In all seriousness, while this card seems good against us, it’ll only see play if the metagame ends up in a place where a deck like Elves is good. In formats where most decks will have around two creatures out on average, Vanquish the Horde is going to be beaten out by your normal four- and five-mana wraths. For Vanquish to see play, the format has to be geared towards decks like ours that spit out a bunch of creatures. That would be a good thing for Elves players.
Be careful, though. If you start dominating your local FNM with Elves, you might incentivise people including Vanquish just to beat you.
Saryth, the Viper’s Fang
On Innistrad, in place of Elf Druids doing mystical things in the woods, we get Human Warlocks.
The reason I bring Saryth up is mostly for Standard applications. I’ve played Shalai, Voice of Plenty in Elves before, mostly for her defensive ability. Saryth can protect our creatures while letting us attack with any Elf Warrior tokens we have lying around. The untapping ability is also relevant in a format where we’re playing Circle of Dreams Druid.
Saryth isn’t going any further than Standard, but there’s enough utility here to get included there as a one-of.
Rite of Harmony
Finally, we get to talk about the star of the show. Rite of Harmony is the one card of the set that’s really got Elf players talking. The comparisons to Glimpse of Nature were immediate. The comparison to Beck // Call were probably more apt.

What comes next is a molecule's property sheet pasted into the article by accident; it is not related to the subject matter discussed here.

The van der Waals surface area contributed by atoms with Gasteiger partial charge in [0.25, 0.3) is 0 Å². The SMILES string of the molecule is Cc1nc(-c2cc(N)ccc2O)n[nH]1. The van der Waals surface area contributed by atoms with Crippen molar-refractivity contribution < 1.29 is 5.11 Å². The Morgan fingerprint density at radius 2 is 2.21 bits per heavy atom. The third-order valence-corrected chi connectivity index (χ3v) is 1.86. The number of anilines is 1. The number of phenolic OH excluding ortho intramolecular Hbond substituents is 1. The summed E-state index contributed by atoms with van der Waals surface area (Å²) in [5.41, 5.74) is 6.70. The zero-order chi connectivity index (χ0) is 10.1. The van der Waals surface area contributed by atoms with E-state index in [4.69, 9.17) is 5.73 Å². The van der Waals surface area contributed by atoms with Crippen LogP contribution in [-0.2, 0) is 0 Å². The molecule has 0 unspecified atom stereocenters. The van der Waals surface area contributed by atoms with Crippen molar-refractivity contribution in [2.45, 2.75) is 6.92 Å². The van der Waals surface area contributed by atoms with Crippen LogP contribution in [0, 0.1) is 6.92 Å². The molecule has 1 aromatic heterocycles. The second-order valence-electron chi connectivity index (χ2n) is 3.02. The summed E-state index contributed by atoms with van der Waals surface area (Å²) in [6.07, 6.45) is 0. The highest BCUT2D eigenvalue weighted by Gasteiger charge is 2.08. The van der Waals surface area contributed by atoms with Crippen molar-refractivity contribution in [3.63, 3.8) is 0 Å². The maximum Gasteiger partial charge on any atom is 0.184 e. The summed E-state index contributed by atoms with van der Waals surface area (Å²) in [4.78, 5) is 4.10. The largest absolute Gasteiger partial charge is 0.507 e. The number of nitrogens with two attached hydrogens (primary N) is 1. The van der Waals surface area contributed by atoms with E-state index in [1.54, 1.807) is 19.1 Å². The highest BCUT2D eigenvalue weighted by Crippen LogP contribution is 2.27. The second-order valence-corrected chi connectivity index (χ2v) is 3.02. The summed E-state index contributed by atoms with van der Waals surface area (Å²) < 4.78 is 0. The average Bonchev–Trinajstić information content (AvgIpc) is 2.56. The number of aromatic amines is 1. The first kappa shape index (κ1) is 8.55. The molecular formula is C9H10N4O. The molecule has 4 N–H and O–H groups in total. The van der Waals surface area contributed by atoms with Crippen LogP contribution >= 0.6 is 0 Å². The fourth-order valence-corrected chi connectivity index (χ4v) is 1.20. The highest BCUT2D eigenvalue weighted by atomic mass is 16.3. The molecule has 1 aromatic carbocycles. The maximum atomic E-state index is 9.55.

I’ve had experience playing Beck in Modern and it’s never quite been good enough. Two mana for this effect feels drastically more than the single mana of Glimpse of Nature. There are some benefits here, however. Compared to Beck, Rite of Harmony is asking us to splash a colour that we’re more likely to already be playing. The Rite also works with tokens, which Glimpse doesn’t. Probably more importantly, Rite of Harmony is an instant and works with cards like Collected Company.
I’m very excited to try out Rite of Harmony in Modern as soon as possible. Green-White Elves have been doing well for me recently in Modern and I’m happy to get a new card to play with. I’m not expecting Rite of Harmony to be overpowered or broken in any way – Beck taught me not to be overoptimistic with this kind of card. However, I do think the card could fuel a new variant of Green-White Elves that combos off around the Rite.
If you decide to try Rite of Harmony out, please keep in mind that you need to be running a mana-heavy version of Elves, rather than an aggressive variant. Rite wants you to be able to put as many creatures into play as possible and every additional mana dork you have helps with that.
Five cards (one of which wasn’t even for us) and we’re done. I guess that’s what you’d expect for a set without Elves. Hopefully Innistrad: Crimson Vow will also give us some cards to discuss for this series. Maybe they’ll bring back the plane’s long dead Elves to fix this eminent eternal night problem? One can dream.
Catch us on stream in the near future for our Rite of Harmony testing and we’ll see you here for Crimson Vow.
Jamie is a MtG and assorted gaming enthusiast who wants to bring his enjoyment and passion for games to everyone.